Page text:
by: Stephanie M. Halmo
Researchers at North Carolina State University, Jagdish Narayan and Anagh Bhaumik, discovered a new solid phase of carbon distinct from graphite and diamond. Coined Q-carbon, this phase can quickly be converted to diamond at ambient temperature and pressure without the presence of hydrogen or a catalyst.
Before the discovery of Q-carbon, turning graphite into diamond required extremely high temperatures and pressure. Narayan and Bhaumik reported in the Journal of Applied Physics that Q-carbon can be used to form diamond structures, making production of the precious stone faster and easier.
To produce diamond structures, Narayan and Bhaumik melted carbon onto a sapphire substrate with a high-power laser. The carbon was cooled quickly, or quenched, to form Q-carbon. After subsequent laser pulses, Narayan and Bhaumik reported the creation of diamond structures, such as nano-needles and films, which can be used in industrial applications and electronics.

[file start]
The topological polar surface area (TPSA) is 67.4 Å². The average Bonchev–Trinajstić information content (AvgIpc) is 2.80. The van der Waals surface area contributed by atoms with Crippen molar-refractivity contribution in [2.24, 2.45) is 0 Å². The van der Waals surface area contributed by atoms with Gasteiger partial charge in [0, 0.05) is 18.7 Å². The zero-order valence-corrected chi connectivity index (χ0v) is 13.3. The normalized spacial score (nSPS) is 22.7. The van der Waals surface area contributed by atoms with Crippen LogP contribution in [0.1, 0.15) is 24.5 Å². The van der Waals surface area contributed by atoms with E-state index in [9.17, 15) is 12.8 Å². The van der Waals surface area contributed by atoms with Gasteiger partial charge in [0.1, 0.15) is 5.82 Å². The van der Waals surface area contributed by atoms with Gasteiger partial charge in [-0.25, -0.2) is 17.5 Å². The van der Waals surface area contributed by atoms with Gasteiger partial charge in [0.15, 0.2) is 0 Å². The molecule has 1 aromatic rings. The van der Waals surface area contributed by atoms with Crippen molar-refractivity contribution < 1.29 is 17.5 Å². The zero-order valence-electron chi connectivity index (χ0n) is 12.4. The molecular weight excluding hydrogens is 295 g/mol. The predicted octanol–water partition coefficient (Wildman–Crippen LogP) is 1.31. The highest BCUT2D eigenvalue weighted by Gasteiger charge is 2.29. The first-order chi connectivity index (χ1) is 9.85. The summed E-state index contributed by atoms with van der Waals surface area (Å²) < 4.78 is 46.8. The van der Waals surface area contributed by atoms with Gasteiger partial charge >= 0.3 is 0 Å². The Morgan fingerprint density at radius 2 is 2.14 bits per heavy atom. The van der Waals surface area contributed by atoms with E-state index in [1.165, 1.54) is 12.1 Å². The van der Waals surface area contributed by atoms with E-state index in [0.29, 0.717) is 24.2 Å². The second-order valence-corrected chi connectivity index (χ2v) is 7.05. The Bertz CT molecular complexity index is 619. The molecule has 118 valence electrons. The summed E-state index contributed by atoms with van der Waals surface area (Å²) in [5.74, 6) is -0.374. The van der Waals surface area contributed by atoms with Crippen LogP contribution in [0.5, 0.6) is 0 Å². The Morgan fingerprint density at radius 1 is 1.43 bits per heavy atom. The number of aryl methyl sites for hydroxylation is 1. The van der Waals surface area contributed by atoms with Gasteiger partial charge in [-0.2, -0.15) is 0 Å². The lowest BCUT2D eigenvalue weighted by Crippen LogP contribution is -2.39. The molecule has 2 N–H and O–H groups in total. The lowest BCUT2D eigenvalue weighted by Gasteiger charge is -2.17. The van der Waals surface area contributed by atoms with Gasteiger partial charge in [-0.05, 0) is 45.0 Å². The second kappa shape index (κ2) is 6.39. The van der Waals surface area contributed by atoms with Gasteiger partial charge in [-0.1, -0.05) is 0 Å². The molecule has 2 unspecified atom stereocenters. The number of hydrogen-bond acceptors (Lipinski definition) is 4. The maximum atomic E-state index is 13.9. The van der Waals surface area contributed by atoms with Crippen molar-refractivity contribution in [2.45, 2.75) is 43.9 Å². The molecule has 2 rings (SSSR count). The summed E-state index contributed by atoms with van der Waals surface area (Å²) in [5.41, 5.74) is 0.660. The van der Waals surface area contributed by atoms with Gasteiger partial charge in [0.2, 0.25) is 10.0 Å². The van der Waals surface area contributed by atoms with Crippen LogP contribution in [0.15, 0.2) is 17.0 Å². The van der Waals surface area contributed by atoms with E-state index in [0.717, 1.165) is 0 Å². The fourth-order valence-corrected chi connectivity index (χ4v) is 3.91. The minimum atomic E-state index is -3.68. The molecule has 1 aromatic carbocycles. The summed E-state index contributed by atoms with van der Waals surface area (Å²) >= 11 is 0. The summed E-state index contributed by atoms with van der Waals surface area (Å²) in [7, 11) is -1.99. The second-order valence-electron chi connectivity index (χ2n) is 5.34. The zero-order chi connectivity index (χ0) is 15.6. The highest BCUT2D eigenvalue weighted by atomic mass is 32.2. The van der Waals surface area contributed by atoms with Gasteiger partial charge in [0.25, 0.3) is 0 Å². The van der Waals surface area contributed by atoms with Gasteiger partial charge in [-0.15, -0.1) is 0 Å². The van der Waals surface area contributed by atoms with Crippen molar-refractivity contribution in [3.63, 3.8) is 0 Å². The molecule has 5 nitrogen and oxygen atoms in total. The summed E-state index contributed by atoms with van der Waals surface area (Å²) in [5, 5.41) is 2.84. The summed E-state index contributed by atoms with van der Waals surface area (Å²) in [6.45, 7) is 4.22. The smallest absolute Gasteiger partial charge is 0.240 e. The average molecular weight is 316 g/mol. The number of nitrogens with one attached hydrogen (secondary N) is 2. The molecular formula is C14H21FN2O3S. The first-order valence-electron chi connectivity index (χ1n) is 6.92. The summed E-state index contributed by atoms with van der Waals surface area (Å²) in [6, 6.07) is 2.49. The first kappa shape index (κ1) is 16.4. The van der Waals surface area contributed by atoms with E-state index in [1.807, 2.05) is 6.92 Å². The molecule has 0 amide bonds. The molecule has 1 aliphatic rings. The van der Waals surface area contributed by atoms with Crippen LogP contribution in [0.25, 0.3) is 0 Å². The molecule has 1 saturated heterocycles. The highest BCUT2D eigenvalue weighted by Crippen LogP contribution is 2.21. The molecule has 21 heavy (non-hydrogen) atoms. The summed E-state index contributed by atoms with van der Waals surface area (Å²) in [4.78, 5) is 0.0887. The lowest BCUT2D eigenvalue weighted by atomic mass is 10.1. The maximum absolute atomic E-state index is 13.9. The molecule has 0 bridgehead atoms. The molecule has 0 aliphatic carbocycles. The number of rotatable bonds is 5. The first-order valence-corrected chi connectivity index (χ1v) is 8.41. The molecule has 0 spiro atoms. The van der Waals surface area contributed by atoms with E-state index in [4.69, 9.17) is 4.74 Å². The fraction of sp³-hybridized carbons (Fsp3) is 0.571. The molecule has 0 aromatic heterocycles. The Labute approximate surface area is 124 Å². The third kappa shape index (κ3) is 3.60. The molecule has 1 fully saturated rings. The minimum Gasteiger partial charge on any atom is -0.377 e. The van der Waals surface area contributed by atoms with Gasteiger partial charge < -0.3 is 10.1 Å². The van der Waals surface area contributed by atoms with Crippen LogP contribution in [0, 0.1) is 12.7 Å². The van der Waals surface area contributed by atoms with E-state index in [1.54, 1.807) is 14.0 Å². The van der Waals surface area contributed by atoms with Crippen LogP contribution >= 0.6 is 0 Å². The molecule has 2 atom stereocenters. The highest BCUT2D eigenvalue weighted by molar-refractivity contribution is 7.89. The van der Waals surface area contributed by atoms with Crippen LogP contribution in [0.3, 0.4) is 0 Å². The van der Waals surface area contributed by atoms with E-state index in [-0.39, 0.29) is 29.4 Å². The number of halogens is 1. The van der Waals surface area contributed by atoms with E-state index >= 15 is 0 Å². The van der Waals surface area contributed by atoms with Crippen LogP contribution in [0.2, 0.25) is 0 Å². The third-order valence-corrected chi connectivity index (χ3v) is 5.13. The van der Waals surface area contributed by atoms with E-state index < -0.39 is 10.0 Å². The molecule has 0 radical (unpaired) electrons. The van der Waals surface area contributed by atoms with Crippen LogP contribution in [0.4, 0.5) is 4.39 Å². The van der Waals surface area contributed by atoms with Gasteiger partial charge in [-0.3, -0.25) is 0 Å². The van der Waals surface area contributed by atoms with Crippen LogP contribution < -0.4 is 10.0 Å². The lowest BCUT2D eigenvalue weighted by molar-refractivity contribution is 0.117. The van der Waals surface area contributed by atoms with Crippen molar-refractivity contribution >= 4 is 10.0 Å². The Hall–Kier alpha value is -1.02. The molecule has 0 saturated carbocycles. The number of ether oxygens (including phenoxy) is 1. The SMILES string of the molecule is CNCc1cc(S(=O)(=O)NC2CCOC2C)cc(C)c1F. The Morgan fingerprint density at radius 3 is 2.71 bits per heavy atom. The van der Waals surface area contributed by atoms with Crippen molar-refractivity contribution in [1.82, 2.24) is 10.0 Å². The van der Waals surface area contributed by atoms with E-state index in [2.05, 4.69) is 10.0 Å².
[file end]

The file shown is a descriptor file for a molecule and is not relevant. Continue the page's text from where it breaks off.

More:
To determine the structure of Q-carbon, Narayan and Bhaumik measured atom vibrations by Raman spectroscopy. Compared to other solid phases of carbon, Q-carbon has enhanced electrical conductivity and is ferromagnetic.
|Stephanie Halmo is a former middle school science teacher turned graduate student, actively pursuing her Ph.D. in biochemistry from the University of Georgia. In her spare time she likes to dance, volunteer at local schools and tie-dye anything she can get her hands on. You can connect with Stephanie on Twitter and Instagram @shalmo or by email: firstname.lastname@example.org|